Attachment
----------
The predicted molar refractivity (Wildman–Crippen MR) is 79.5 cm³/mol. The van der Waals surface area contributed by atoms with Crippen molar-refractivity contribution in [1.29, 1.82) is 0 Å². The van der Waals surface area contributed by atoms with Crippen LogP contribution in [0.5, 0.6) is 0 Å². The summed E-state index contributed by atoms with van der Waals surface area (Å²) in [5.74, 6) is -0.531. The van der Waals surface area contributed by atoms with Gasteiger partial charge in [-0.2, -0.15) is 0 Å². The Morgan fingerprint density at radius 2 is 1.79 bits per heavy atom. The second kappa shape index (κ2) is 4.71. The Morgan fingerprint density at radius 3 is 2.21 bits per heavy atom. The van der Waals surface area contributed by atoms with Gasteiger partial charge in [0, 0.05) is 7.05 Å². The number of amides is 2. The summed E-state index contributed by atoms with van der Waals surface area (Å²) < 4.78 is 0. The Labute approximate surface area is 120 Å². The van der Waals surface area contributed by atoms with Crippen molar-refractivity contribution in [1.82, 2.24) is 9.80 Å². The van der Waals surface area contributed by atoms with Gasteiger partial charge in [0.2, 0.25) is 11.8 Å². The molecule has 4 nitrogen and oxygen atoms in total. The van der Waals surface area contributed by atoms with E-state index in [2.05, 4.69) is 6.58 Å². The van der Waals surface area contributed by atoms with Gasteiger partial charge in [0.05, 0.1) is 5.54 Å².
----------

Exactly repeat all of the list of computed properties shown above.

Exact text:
The predicted molar refractivity (Wildman–Crippen MR) is 79.5 cm³/mol. The van der Waals surface area contributed by atoms with Crippen molar-refractivity contribution in [1.29, 1.82) is 0 Å². The van der Waals surface area contributed by atoms with Crippen LogP contribution in [0.5, 0.6) is 0 Å². The summed E-state index contributed by atoms with van der Waals surface area (Å²) in [5.74, 6) is -0.531. The van der Waals surface area contributed by atoms with Gasteiger partial charge in [-0.2, -0.15) is 0 Å². The Morgan fingerprint density at radius 2 is 1.79 bits per heavy atom. The second kappa shape index (κ2) is 4.71. The Morgan fingerprint density at radius 3 is 2.21 bits per heavy atom. The van der Waals surface area contributed by atoms with Gasteiger partial charge in [0, 0.05) is 7.05 Å². The number of amides is 2. The summed E-state index contributed by atoms with van der Waals surface area (Å²) < 4.78 is 0. The Labute approximate surface area is 120 Å². The van der Waals surface area contributed by atoms with Crippen molar-refractivity contribution in [1.82, 2.24) is 9.80 Å². The van der Waals surface area contributed by atoms with Gasteiger partial charge in [0.2, 0.25) is 11.8 Å². The molecule has 4 nitrogen and oxygen atoms in total. The van der Waals surface area contributed by atoms with E-state index in [2.05, 4.69) is 6.58 Å². The van der Waals surface area contributed by atoms with Gasteiger partial charge in [0.05, 0.1) is 5.54 Å².